“You suck.” “You’re a freak.” “You’re lame.” I used to believe everything people told me, especially when they told me about myself. Some people told me I was awesome (thanks Mom, thanks Geromy, YM leaders). Others told me I was a loser (classmates), or immature (teachers), or not good enough (coaches). Then some said I was unstoppable and deserve the best (thanks Emilie, Dr. H). While many more ignored my existence. I was lucky though – I was getting “mean girled” before Facebook and texts – as soon as I got home, it all stopped (and I gained a love of reading).
I still remember like it was yesterday, the day I decided that I am only going to believe what I want to believe.
The move to Yuma looked bad on paper. It was the summer before my senior year of high school and my Mom got a new job, our entire family was leaving the town and state (Boise, ID) I spent my entire life in. We had just finished summer football camp and things were looking good, I was expected to start both ways and was looking forward to having a great senior year with my one friend (Thanks Steve H.).
On the way down to Arizona our U-haul (driven by my older brother) and our family car, the geo metro (driven by me) were separated in Las Vegas, this was before our family had cell phones. It was my fault, as I was the lead vehicle and took a last second off-ramp. We kept driving and would stop every so often (Needles / Searchlight) calling a friend back home who was our safety checkpoint. During the time I was feeling horrible and worried I would never see half of my family again. The realization came that the only people that matter are those that care about you. No one else’s opinion, view or ideas really have a greater degree of importance. If the opinions of others don’t matter, then I am free to be who I want to be. I decided on that drive to always listen to the people that support me and tune out the things that do not help me. Eventually we met up about 6 hrs later in Yuma.
We got to Arizona right in time for school to start and I was motivated to help others and be the friend I wanted to have. I determined who I was, how I acted, and what I believed based on my internal thoughts – not on anything that was going on around me. It worked. Since I had confidence now in who I was, I was able to make friends, help others, and let myself be helped (Thanks Derek W., Reggie G., David M., Ben W., Jessica L., Mitch K., Cameron C., Lindsay, LeRyan L., Frederick L., George S., Edward S., David C., Oliver M., Kevin W., and so many others….).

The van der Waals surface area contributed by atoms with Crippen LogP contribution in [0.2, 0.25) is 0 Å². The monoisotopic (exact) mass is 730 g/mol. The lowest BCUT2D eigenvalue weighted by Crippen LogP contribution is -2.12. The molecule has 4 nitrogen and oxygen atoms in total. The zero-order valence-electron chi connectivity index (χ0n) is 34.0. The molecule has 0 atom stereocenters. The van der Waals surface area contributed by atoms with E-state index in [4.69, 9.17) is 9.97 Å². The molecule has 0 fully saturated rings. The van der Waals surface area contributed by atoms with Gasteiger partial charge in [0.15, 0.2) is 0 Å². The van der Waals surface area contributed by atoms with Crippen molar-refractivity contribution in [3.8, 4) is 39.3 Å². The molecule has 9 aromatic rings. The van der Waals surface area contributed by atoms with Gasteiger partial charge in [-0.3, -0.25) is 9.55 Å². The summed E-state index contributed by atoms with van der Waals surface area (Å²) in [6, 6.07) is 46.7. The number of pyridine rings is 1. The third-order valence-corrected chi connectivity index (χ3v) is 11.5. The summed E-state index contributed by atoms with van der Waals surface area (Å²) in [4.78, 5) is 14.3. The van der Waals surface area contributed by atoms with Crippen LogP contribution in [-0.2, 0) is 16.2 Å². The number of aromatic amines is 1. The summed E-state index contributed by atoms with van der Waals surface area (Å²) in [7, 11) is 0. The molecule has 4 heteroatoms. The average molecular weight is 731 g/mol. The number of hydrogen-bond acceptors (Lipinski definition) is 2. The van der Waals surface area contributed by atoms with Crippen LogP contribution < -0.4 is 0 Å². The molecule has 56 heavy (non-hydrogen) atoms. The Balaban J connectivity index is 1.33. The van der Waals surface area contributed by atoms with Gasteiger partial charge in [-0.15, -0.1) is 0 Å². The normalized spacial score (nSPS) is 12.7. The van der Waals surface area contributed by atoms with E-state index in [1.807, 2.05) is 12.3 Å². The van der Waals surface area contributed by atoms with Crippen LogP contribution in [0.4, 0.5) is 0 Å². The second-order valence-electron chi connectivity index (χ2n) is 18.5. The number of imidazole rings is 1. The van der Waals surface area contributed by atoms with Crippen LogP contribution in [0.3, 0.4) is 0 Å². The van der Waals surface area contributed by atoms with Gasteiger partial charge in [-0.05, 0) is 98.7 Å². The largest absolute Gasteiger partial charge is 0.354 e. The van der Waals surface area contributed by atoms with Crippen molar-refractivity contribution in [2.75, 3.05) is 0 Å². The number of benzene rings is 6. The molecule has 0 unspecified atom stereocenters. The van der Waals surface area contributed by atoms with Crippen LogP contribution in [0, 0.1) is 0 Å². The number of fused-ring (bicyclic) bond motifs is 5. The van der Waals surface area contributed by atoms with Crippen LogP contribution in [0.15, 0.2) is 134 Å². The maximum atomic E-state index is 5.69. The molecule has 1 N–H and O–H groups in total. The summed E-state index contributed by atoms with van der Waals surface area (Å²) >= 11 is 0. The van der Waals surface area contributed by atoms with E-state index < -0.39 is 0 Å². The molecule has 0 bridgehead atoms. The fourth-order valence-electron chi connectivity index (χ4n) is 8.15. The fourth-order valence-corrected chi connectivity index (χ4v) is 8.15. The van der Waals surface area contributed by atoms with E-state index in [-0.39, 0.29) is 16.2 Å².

Once the ideas/words of others only mattered when I let them, it seemed that everyone’s actions started to be positive and supportive. I let the idea carry me through college and my time in Hong Kong (that was difficult, but worth it and more fulfilling than anything else up until I became a husband and father). In my professional life it has been harder to stay so focused and not to let worry and self-doubt creep in, but when the bad thoughts creep in, I go back and remember that early August day in the summer of 2000 and things start to fall back into place.
What do you believe in?
Do you believe all the negativity you constantly hear? Do you believe the haters and the cynics? Do you believe your fears? What we believe determines our destiny. Our thoughts determine our reality. To change our reality, we must change our perception, we must change our reactions, and change our self-talk. We must keep our expectations high. We become what we habitually think about.
When you stop worrying about what others think of you and instead focus on the value you can bring to people, your life will change.
4 points to remember:
1. Believe in Your Intrinsic Value
You are important because you exist, that is enough to start with. You have ideas. You can accomplish things. You can help people.
“I think true success is intrinsic… It’s love. It’s kindness. It’s community.” – Tom Shadyac
2. Always Give More Value than You Receive
This will end up being a futile process as the more you give the more other people want to help and there are always more of them then there is of you. But try anyway.
“Kindness in words creates confidence. Kindness in thinking creates profoundness. Kindness in giving creates love.” – Lao Tzu
3. No More Excuses
Nothing is anyone’s fault. If you cannot control it, stop worrying about it. Focus on what you can control. Don’t create room for failure to be expected. Learn and grow. Don’t fail, adjust.
“The only thing standing between you and your goal is the bull#*%t story you keep telling yourself as to why you can’t achieve it.” – Jordan Belfort
4. Choose Gratitude
When you are thankful for what you have, you will get more. When you want less, you will always have enough. Gratitude unlocks the door to happiness.
“Happiness cannot be traveled to, owned, earned, worn or consumed. Happiness is the spiritual experience of living every minute with love, grace, and gratitude.” – Denis Waitley
While the labeling theory is impactful and powerful; we can use it for good and at the same time decide not to use it when the labels do not reflect reality. We determine our future and create our reality by the thoughts we plant and the actions we take. Think positively and act correctly and you will find success.